5. hi Mr Cotton. thanks for explaining. i have a better idea about your spend dividends only strategy.

  2. Spending dividends is just another way of saying "withdrawal." If the amount of dividends spent is not greater than your targeted withdrawal rate, all is good. Further, it also means that you probably aren't liquidating any growth stocks in the portfolio to meet income needs. Isn't that right?

    1. Spending anything is just another way of saying "withdrawal", so yes. And, yes, if you spend anything (dividends, capital gains, interest) and it is less than your targeted withdrawal rate, that is a good thing. I wouldn't say "all is good", because you also need to maintain your portfolio allocation for diversification and that might mandate that you sell other types of assets, including growth stocks.

      It may or may not mean that you are liquidating fewer growth stocks, and you may or may not need to sell growth stocks, but you are liquidating income stocks, or rather the company is liquidating a piece of them for you.

      The problems come when you spend more than your sustainable amount simply because the companies you own declared a lot of dividends, and when you over-allocate your portfolio to income stocks and become under-diversified.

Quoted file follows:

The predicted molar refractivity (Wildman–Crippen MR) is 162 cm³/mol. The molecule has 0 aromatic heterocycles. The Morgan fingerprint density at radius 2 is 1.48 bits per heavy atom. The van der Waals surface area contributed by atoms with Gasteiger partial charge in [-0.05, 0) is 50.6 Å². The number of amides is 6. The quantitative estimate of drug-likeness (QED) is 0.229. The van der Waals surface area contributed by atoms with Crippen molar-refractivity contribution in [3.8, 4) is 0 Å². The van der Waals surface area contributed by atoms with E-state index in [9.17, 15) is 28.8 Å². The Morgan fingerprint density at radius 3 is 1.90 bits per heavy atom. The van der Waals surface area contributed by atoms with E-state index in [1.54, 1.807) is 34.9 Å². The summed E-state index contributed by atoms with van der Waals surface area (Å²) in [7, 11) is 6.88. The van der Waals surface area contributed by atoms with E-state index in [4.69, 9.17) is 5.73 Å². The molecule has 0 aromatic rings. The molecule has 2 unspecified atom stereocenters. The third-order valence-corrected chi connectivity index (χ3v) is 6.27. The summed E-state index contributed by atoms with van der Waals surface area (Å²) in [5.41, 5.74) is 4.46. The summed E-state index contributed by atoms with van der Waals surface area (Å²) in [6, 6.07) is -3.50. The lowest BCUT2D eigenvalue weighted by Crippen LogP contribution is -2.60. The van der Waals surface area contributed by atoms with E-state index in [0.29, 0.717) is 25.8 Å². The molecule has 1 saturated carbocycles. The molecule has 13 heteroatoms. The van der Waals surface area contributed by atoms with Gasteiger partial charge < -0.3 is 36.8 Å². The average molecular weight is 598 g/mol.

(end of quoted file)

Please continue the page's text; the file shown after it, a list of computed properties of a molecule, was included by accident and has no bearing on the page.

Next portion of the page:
There is nothing wrong with spending from dividends.

    2. Mr cotton, i sense there is a distinct classification of different categories of stocks according to their role here. that may be why you determine that dividend spending strategies are unsound, that distinct income stocks that fall within that categories is a logical unsound strategy.

    3. There are sub-classes of assets. Stocks with high dividends, often called "value" stocks behave differently than growth stocks, which tend to pay lower dividends. We should really diversify into both because we can't predict which one will outperform at any given time. Investing solely in dividend-generating stocks means less diversification.

  3. Hi Dirk,

    I assume (based on the above graph) your preferred method would be Dynamic Updating based on each individuals unique situation correct? Brad